We did it for a couple of reasons. One was for exposure. Kickstarter is very public. The other was to receive feedback — good and bad — to test our product-market fit.

I don’t see us doing another Kickstarter. Many of our original backers are repeat buyers. Roughly 35% of our customers are repeat.

Bandholz: Your fragrances are relatively expensive. Beardbrand manufacturers fragrances, too. Setting prices is so subjective. How did you settle on a pricing strategy?

Banc: Our prices sometimes anger folks. Jeremy and I argue over prices.

I’m not a fragrance guy. I focus on the business. But Jeremy is immersed in fragrances and how to price them, market-wise. I was initially looking at our demographic. But his point is that all fragrances cost the same to make; the only difference is marketing. Packaging varies. But the juice costs the same.

Over time we found a model where he and I agree.

We make sure our fragrances are of the best quality to generate compliments. And we have bundled deals to lower the cost. Since we sell online, we don’t have wholesale rates or pay in-store distributor fees.

Our high price makes us an easy target. Our brand is closely connected to Jeremy, the influencer. He’s very polarizing. Watching his videos, people love him or hate him. That translates into our brand.

Bandholz: The lesson there is having confidence in your pricing. Let’s transition. In 2021, a lot of ecommerce companies struggled due to the Facebook algorithm shifts. Did it affect your company?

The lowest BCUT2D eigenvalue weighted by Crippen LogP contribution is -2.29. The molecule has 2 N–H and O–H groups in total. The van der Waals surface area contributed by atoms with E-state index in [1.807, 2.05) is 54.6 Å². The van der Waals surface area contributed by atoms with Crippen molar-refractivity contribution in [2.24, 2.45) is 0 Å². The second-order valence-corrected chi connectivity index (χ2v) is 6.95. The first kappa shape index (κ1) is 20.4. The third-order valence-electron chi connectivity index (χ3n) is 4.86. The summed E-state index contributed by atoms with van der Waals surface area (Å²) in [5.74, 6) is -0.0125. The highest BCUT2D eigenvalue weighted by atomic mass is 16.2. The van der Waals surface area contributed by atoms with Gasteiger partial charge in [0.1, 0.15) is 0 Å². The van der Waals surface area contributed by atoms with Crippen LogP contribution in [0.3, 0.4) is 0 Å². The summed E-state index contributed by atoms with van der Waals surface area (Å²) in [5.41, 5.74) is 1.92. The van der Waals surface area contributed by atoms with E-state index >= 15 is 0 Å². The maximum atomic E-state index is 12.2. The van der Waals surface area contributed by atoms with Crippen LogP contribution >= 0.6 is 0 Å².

Banc: No, it didn’t impact us. We once used Facebook ads. We worked with a studio out of New York. But we found we could reach the audience ourselves organically. So by 2021 we were not advertising on Facebook or Instagram.

Bandholz: Is Fragrance One only you and Jeremy?

Banc: It’s just the two of us. We have a lot of help from our logistics company. And we use good tools, such as for customer support, that save time. We typically spend only 15 minutes per day on customer issues.

Bandholz: The best customer support is well-run operations where consumers have few needs. How do you and Jeremy divide tasks?

Banc: He handles marketing, support, and product development. I’m more on the back-end with the website and operations.

Bandholz: Let’s switch gears. You’re experimenting with non-fungible tokens — NFTs — and the metaverse.

Banc: Yes. The metaverse could be a way for our brand to touch more prospects. Our value, again, is not necessarily the smell — it’s the ability to generate compliments. So we’re considering products in the metaverse to do that.

As for NFTs, I joined a Discord community called CryptoDads. It’s mostly a networking vehicle to connect with folks buying and selling NFTs and are interested in the technology. The members are primarily techies and forward thinkers. It’s been fun.

Bandholz: How can people reach support you and reach out?

Banc: Our website is Fragrance.One. We’re on Instagram, YouTube, and TikTok, too. I’m on LinkedIn.

Eric Bandholz

Eric Bandholz